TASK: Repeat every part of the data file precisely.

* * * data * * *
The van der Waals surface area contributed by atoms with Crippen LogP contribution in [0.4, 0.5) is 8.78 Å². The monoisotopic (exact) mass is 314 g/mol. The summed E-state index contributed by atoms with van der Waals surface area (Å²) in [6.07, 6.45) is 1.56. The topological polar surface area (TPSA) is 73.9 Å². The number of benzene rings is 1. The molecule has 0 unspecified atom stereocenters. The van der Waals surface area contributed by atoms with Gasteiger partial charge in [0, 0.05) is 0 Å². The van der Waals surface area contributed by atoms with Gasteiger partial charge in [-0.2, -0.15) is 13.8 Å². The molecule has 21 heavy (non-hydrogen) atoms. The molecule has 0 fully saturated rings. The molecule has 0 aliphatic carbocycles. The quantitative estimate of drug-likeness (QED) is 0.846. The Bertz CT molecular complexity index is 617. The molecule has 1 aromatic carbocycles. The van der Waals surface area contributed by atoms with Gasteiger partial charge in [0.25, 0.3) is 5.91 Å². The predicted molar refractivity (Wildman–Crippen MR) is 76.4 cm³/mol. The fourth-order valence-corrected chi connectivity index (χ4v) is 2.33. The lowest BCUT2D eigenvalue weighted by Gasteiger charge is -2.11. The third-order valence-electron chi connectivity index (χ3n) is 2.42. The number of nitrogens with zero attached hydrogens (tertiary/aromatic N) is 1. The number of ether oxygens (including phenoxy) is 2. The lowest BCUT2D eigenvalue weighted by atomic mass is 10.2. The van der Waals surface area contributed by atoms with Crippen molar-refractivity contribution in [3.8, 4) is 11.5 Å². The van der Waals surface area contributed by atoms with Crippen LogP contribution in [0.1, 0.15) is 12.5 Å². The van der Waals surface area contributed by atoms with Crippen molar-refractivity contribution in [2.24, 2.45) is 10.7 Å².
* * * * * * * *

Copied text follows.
The van der Waals surface area contributed by atoms with Crippen LogP contribution in [0.4, 0.5) is 8.78 Å². The monoisotopic (exact) mass is 314 g/mol. The summed E-state index contributed by atoms with van der Waals surface area (Å²) in [6.07, 6.45) is 1.56. The topological polar surface area (TPSA) is 73.9 Å². The number of benzene rings is 1. The molecule has 0 unspecified atom stereocenters. The van der Waals surface area contributed by atoms with Gasteiger partial charge in [0, 0.05) is 0 Å². The van der Waals surface area contributed by atoms with Gasteiger partial charge in [-0.2, -0.15) is 13.8 Å². The molecule has 21 heavy (non-hydrogen) atoms. The molecule has 0 fully saturated rings. The molecule has 0 aliphatic carbocycles. The quantitative estimate of drug-likeness (QED) is 0.846. The Bertz CT molecular complexity index is 617. The molecule has 1 aromatic carbocycles. The van der Waals surface area contributed by atoms with Gasteiger partial charge in [0.25, 0.3) is 5.91 Å². The predicted molar refractivity (Wildman–Crippen MR) is 76.4 cm³/mol. The fourth-order valence-corrected chi connectivity index (χ4v) is 2.33. The lowest BCUT2D eigenvalue weighted by Gasteiger charge is -2.11. The third-order valence-electron chi connectivity index (χ3n) is 2.42. The number of nitrogens with zero attached hydrogens (tertiary/aromatic N) is 1. The number of ether oxygens (including phenoxy) is 2. The lowest BCUT2D eigenvalue weighted by atomic mass is 10.2. The van der Waals surface area contributed by atoms with Crippen molar-refractivity contribution in [3.8, 4) is 11.5 Å². The van der Waals surface area contributed by atoms with Crippen LogP contribution in [0.1, 0.15) is 12.5 Å². The van der Waals surface area contributed by atoms with Crippen molar-refractivity contribution in [2.24, 2.45) is 10.7 Å².